When Matthew Klinge, MD, completed his fellowship training in gastroenterology and transplant hepatology, his goal was to bring more advanced services for patients with liver disease to his hometown of Erie, Pa. Now, as a gastroenterologist and transplant hepatologist with Bayfront Digestive Disease, a part of the UPMC Hamot Center for Digestive Health, he’s able to see that goal become a reality.
“I want to serve the community where I grew up,” Dr. Klinge says. “Patients who need special care for liver conditions should not have to travel to see a specialist.”
Dr. Klinge currently is the only doctor in the Erie region with specialized training in transplant hepatology, a discipline that focuses on advanced liver disease and evaluating liver transplant patients before and after surgery. While he provides general gastrointestinal services, including upper endoscopies and colonoscopies, Dr. Klinge’s concentration is liver disease.
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Treating Liver Disease
A significant patient population needs treatment for liver disease, Dr. Klinge says, and the numbers are projected to increase in the future. This drives his desire to raise awareness of liver disease in the community. One of the most common and rapidly growing causes for liver transplant is fatty liver disease, which can be improved through lifestyle changes and losing weight. If the disease is caught before it causes significant scarring, or cirrhosis, a patient may be able to avoid needing a liver transplant.
“If I can help a patient prevent having a liver transplant, that’s a win.” Dr. Klinge says.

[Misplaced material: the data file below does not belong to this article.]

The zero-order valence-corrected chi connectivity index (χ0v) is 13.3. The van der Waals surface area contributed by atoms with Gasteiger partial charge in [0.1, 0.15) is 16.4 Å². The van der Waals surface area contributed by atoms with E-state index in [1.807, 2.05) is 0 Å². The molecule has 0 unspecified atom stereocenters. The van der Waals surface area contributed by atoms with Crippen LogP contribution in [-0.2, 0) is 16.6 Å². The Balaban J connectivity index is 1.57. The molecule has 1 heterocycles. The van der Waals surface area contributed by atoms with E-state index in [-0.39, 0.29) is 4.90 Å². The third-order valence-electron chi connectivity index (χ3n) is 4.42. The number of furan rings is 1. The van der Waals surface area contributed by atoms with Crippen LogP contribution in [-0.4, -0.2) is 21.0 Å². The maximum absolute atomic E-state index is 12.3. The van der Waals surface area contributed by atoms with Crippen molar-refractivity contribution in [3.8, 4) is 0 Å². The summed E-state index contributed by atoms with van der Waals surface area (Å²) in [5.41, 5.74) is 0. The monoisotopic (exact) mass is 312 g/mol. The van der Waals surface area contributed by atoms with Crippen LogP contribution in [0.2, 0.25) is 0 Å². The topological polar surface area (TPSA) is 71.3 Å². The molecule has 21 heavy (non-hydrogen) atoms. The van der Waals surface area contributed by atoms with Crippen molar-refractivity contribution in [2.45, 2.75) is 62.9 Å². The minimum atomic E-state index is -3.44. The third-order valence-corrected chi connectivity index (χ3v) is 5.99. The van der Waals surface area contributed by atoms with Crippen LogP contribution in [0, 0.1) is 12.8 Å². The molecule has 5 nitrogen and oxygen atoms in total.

Another win for the medical community, according to Dr. Klinge, is a cure for hepatitis C, a disease which can lead to liver cancer if not treated. “It’s one of the biggest advancements in medicine in the last
50 years,” he says. “Previous treatments took six months to a year and had only about a 40 percent cure rate. Now there is a pill that is taken once a day for two months, and it has a 98 percent cure rate. It’s really been revolutionary.”
Other chronic liver conditions that he manages include autoimmune liver disease and other forms of viral hepatitis, including hepatitis A and hepatitis B.
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A Rewarding Experience
When he began medical school, Dr. Klinge was interested in surgery. A random rotation assignment led him to working with liver disease patients, which eventually became his specialty.
“As a third-year medical student, I decided this is what I wanted to do,” Dr. Klinge says.
After earning his medical degree from Jefferson Medical College in Philadelphia, Dr. Klinge completed an internal medicine residency at UPMC in Pittsburgh. He stayed at UPMC for an additional three years to complete a combined gastroenterology and hepatology fellowship. The last year of the fellowship was dedicated to transplant hepatology.
“Working with transplant patients is rewarding,” Dr. Klinge says. However, even though liver transplant patients are his specialty, Dr. Klinge says he prefers that his patients not become so sick that they must consider that treatment. “A liver transplant is a last resort for a patient,” he says. “It’s better to see a patient years before they get advanced liver disease, because there are ways to stop disease progression and even reverse it.”
To schedule an appointment with Dr. Klinge, call Bayfront Digestive Disease at 814-877-7733. For more information about the experts who provide treatment for digestive disorders at UPMC Hamot, visit UPMCHamot.com/DigestiveHealth
The UPMC Center for Liver Diseases provides complete care for a variety of liver diseases. Our expert hepatologists manage and treat patients using cutting-edge practices and therapies. We research and evaluate new treatments to provide the best care possible. work out of several outpatient locations in western Pennsylvania and a specialty inpatient unit at UPMC Montefiore in Oakland. We manage your care and, if necessary, can help you make the transition to subspecialists, including transplant surgery and oncology.